AVONDALE — As a construction project designed to keep homeless people from living at a Kennedy Expy. underpass nears completion, the transients who found shelter there have been sent on their way.
The belongings of several homeless men were removed Friday morning from the underpass near Belmont and Kedzie avenues. Police and officials from the city's Streets and Sanitation and Human Services departments were present during an "off-street cleaning" of the underpass.
“Whatever you can carry, it’s got to go,” one Streets and Sanitation official told Steve Gadsby, 44, who said he has lived sporadically beneath the underpass for the last three years.
Bedding and other possessions of the transients who were not at the underpass when city workers arrived were tossed into garbage bins.
“Anybody who’s homeless knows that if they’re not around when the city comes through, they’re going to take your stuff,” said Gadsby, wrapping his various belongings in a large blanket as city officials swept, shoveled and carried debris to a garbage truck parked at the site.
Installation of more than a dozen pitched concrete barriers designed to keep the homeless from sleeping between expressway support columns in the underpass is nearly complete, a project that came in response to complaints about the encampment from some area residents.
The action came after a meeting with representatives from the Illinois Department of Transportation, Chicago Department of Transportation and other city officials in October 2013, according to 35th Ward Ald. Rey Colon, who ordered the cleanup June 3.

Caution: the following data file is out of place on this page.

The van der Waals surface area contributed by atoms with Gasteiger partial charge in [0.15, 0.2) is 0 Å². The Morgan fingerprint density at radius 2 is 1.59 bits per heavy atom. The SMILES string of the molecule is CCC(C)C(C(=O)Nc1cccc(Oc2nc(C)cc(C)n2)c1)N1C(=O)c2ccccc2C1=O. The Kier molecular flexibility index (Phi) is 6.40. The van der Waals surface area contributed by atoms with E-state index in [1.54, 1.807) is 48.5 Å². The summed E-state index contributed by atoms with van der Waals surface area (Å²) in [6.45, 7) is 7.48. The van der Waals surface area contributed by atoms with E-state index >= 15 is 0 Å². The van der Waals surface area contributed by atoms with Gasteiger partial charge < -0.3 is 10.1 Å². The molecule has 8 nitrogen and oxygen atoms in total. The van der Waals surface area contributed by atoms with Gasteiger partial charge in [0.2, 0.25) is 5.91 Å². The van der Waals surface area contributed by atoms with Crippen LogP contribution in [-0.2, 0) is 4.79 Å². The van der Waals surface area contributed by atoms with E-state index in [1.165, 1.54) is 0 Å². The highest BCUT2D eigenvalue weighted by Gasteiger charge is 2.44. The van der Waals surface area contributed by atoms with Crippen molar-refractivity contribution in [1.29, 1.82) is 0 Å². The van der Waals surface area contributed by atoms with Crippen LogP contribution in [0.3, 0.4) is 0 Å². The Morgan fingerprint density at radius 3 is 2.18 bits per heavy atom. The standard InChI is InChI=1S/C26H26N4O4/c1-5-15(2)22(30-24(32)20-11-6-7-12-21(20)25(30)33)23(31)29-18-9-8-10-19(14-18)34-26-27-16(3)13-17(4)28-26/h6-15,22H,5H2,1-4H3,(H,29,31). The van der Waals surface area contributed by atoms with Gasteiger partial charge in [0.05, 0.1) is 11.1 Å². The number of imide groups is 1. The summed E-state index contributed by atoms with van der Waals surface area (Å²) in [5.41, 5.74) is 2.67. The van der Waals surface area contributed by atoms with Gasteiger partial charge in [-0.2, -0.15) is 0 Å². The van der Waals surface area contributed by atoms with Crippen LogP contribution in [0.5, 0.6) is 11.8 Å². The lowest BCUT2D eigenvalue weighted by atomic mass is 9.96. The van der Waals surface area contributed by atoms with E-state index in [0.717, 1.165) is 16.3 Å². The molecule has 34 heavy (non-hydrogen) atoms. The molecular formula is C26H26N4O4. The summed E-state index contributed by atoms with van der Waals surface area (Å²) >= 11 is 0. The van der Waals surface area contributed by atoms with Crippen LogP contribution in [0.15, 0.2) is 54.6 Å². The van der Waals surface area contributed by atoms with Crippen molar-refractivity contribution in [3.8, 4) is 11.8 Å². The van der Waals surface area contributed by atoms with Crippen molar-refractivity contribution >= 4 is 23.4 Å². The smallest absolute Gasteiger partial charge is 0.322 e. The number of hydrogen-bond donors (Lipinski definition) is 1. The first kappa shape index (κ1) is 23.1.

A homeless outreach representative from New Community Covenant Church, Kimmy Noonen, was on hand Friday during the underpass street-cleaning, hoping to offer services at the church’s Logan Square shelter to evacuees.
“I personally think it’s better for the homeless and the neighborhood to keep the sidewalk clean,” Noonen said. “But once the barriers are up, it’s pretty much a definite that the police will come through and make arrests.”
Noonen called the barriers "unsafe.” The height and density of the structures effectively makes the underpass a "chunnel" blocking views from either side of the street, she said.
She added that moving the homeless from the tunnel is "really just pushing the problem along” as the transients find other outdoor shelters to sleep in.
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